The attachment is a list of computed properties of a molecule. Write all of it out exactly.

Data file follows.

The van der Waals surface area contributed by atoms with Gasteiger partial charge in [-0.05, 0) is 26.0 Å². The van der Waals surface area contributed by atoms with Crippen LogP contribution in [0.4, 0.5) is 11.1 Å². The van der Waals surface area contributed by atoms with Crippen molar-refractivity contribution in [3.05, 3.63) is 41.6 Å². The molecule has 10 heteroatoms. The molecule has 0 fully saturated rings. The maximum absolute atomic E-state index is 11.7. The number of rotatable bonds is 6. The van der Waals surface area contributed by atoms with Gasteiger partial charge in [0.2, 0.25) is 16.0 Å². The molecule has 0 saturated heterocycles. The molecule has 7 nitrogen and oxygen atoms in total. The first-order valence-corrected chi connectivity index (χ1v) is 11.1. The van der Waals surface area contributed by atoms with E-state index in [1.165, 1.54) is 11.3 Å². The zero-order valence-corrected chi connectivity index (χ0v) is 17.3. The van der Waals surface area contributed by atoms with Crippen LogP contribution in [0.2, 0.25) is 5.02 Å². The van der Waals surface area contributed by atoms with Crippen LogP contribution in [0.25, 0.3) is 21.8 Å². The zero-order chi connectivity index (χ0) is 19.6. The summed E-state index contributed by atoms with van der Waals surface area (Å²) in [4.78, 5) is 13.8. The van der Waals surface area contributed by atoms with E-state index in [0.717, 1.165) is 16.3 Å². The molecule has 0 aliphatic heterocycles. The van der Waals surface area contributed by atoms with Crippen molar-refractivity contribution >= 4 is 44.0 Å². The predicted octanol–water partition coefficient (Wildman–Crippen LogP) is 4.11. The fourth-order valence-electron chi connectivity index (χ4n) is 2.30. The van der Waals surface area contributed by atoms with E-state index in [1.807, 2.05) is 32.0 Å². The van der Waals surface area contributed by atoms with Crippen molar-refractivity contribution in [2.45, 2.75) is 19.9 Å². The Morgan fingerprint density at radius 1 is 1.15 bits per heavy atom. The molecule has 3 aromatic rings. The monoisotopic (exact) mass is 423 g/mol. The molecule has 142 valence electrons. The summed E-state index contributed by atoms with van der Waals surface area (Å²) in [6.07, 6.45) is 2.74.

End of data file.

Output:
The van der Waals surface area contributed by atoms with Gasteiger partial charge in [-0.05, 0) is 26.0 Å². The van der Waals surface area contributed by atoms with Crippen LogP contribution in [0.4, 0.5) is 11.1 Å². The van der Waals surface area contributed by atoms with Crippen molar-refractivity contribution in [3.05, 3.63) is 41.6 Å². The molecule has 10 heteroatoms. The molecule has 0 fully saturated rings. The maximum absolute atomic E-state index is 11.7. The number of rotatable bonds is 6. The van der Waals surface area contributed by atoms with Gasteiger partial charge in [0.2, 0.25) is 16.0 Å². The molecule has 0 saturated heterocycles. The molecule has 7 nitrogen and oxygen atoms in total. The first-order valence-corrected chi connectivity index (χ1v) is 11.1. The van der Waals surface area contributed by atoms with E-state index in [1.165, 1.54) is 11.3 Å². The zero-order valence-corrected chi connectivity index (χ0v) is 17.3. The van der Waals surface area contributed by atoms with Crippen LogP contribution in [0.2, 0.25) is 5.02 Å². The van der Waals surface area contributed by atoms with Crippen LogP contribution in [0.25, 0.3) is 21.8 Å². The zero-order chi connectivity index (χ0) is 19.6. The summed E-state index contributed by atoms with van der Waals surface area (Å²) in [4.78, 5) is 13.8. The van der Waals surface area contributed by atoms with E-state index in [0.717, 1.165) is 16.3 Å². The molecule has 0 aliphatic heterocycles. The van der Waals surface area contributed by atoms with Crippen molar-refractivity contribution >= 4 is 44.0 Å². The predicted octanol–water partition coefficient (Wildman–Crippen LogP) is 4.11. The fourth-order valence-electron chi connectivity index (χ4n) is 2.30. The van der Waals surface area contributed by atoms with E-state index in [1.807, 2.05) is 32.0 Å². The van der Waals surface area contributed by atoms with Crippen molar-refractivity contribution in [2.45, 2.75) is 19.9 Å². The Morgan fingerprint density at radius 1 is 1.15 bits per heavy atom. The molecule has 3 aromatic rings. The monoisotopic (exact) mass is 423 g/mol. The molecule has 142 valence electrons. The summed E-state index contributed by atoms with van der Waals surface area (Å²) in [6.07, 6.45) is 2.74.